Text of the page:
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Institutional Fleecing: The Slow Death of Dutch Provinces

  • Michiel Vries


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    Many theories on organizational change depart from the assumption of change for the better, that is, change in order to gain a stronger position in relation to its competitors, to become more effective or efficient, or at least to improve the organization. It is our idea that the theories developed on this basis are biased. Contrasting to this dominant approach, this article gives a longitudinal analysis of the development in an organization in decline. It is directed at explaining the downfall of a Dutch province. In the medieval empire of Charlemagne it was one of the most powerful duchies of Europe. Later it became one of the seven provinces in the powerful Dutch Republic, and nowadays it has lost nearly all its tasks and functions. Departing from neo-institutional theory this paper seeks the major causes for this downfall and specifies some of the relations in the theoretical model of punctuated equilibrium. It concludes that the historical institutional dynamics can be seen as a self-enforcing process in which punctuations can be explained by the increasing distance between individual preferences within the organization, and the pressures originating from developments in the environment. Copyright Kluwer Academic Publishers. Manufactured in The Netherlands 2005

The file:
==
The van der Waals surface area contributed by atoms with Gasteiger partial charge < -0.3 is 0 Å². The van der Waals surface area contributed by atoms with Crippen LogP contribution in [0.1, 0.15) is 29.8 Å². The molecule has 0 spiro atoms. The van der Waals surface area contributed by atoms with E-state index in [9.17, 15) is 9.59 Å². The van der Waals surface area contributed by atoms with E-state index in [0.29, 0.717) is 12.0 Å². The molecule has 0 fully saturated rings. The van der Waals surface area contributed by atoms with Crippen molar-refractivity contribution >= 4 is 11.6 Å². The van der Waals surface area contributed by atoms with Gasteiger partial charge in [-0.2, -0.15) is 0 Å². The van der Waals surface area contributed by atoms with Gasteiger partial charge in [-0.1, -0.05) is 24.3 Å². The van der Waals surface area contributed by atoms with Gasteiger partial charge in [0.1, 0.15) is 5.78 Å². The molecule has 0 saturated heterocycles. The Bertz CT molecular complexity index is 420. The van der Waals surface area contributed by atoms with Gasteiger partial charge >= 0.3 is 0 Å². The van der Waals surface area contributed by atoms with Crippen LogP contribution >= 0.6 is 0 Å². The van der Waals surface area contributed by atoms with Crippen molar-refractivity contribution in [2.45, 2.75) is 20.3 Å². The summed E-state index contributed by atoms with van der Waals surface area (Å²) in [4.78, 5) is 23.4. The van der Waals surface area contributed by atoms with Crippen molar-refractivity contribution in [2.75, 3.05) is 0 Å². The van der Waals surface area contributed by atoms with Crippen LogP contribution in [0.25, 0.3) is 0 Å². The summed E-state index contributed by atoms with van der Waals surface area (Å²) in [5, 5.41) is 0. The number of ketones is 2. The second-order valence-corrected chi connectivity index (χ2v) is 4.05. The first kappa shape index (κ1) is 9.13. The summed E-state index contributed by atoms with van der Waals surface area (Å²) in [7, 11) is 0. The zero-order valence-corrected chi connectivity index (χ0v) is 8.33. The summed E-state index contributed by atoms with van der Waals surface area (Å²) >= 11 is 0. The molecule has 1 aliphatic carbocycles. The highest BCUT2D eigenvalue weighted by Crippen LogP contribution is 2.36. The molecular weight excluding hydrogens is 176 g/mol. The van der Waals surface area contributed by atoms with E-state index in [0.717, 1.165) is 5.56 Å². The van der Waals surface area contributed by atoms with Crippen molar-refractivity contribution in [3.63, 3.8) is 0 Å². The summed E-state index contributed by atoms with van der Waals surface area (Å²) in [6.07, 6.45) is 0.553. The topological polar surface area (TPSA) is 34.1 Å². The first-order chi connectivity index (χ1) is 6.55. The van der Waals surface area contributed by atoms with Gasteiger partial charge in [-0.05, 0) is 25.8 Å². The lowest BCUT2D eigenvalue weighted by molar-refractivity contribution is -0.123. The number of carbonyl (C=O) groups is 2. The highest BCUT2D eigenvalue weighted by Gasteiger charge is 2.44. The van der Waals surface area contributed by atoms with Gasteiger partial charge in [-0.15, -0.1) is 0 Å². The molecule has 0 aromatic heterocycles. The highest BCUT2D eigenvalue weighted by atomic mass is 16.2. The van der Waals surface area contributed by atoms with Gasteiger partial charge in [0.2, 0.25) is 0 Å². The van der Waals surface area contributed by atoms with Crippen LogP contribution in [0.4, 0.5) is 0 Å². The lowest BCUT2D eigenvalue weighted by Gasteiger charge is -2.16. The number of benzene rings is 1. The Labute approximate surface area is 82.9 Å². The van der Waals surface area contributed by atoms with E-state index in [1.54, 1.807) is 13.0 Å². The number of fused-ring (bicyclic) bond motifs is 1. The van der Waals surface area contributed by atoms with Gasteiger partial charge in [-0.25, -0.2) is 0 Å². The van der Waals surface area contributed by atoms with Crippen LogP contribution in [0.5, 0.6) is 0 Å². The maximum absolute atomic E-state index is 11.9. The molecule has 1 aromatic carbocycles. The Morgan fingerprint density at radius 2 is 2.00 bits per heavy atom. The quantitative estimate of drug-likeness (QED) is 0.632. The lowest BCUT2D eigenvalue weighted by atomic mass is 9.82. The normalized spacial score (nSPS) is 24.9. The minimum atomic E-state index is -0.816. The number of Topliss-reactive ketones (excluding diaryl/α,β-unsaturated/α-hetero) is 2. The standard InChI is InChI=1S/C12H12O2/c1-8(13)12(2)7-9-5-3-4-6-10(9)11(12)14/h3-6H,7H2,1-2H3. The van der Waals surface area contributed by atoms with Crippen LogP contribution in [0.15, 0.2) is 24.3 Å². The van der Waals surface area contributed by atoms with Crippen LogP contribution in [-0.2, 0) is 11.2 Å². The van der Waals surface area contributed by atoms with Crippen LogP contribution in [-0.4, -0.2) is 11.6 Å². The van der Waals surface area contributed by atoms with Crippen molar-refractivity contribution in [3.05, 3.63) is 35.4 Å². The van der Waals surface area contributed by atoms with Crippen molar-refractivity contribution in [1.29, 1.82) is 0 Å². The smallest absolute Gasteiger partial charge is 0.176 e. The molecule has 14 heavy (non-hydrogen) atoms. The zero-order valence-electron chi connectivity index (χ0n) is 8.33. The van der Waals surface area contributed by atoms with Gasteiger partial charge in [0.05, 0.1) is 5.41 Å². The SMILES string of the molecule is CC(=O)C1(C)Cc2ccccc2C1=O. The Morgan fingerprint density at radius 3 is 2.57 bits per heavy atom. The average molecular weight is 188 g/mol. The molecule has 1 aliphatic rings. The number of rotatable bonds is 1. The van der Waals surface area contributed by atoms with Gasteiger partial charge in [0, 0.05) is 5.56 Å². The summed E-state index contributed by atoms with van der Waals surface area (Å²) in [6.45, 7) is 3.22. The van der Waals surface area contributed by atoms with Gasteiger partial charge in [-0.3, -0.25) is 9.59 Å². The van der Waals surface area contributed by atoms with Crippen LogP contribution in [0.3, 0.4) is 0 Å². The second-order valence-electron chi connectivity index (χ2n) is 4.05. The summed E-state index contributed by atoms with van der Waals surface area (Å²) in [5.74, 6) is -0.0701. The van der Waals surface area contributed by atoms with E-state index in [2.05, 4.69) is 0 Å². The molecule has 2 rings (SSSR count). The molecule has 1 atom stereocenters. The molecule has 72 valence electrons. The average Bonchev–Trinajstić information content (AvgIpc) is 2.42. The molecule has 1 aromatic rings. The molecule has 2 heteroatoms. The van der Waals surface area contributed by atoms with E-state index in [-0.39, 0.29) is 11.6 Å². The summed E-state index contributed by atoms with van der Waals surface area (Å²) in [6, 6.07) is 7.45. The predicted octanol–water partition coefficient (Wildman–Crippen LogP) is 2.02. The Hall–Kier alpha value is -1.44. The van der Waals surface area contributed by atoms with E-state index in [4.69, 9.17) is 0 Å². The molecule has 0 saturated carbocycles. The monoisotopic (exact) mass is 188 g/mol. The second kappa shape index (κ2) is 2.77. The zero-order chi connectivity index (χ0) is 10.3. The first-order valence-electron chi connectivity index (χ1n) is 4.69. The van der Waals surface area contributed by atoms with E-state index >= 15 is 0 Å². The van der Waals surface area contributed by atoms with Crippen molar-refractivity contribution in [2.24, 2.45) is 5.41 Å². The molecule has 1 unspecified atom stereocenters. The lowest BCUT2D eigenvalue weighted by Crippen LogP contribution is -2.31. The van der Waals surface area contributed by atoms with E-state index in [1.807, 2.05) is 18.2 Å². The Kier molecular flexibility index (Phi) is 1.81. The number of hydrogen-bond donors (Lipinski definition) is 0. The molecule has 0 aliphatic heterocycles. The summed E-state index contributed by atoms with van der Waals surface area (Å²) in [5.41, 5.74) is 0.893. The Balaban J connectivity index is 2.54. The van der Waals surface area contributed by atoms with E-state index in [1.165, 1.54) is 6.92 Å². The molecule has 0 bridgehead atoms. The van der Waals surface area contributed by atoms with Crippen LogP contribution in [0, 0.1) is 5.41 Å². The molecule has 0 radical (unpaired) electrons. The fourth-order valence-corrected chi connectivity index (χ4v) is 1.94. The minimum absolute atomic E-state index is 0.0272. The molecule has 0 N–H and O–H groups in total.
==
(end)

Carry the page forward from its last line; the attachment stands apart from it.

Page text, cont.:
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    Article provided by Springer in its journal Public Organization Review.

    Volume (Year): 4 (2005)
    Issue (Month): 4 (November)
    Pages: 295-315

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    Handle: RePEc:kap:porgrv:v:4:y:2005:i:4:p:295-315
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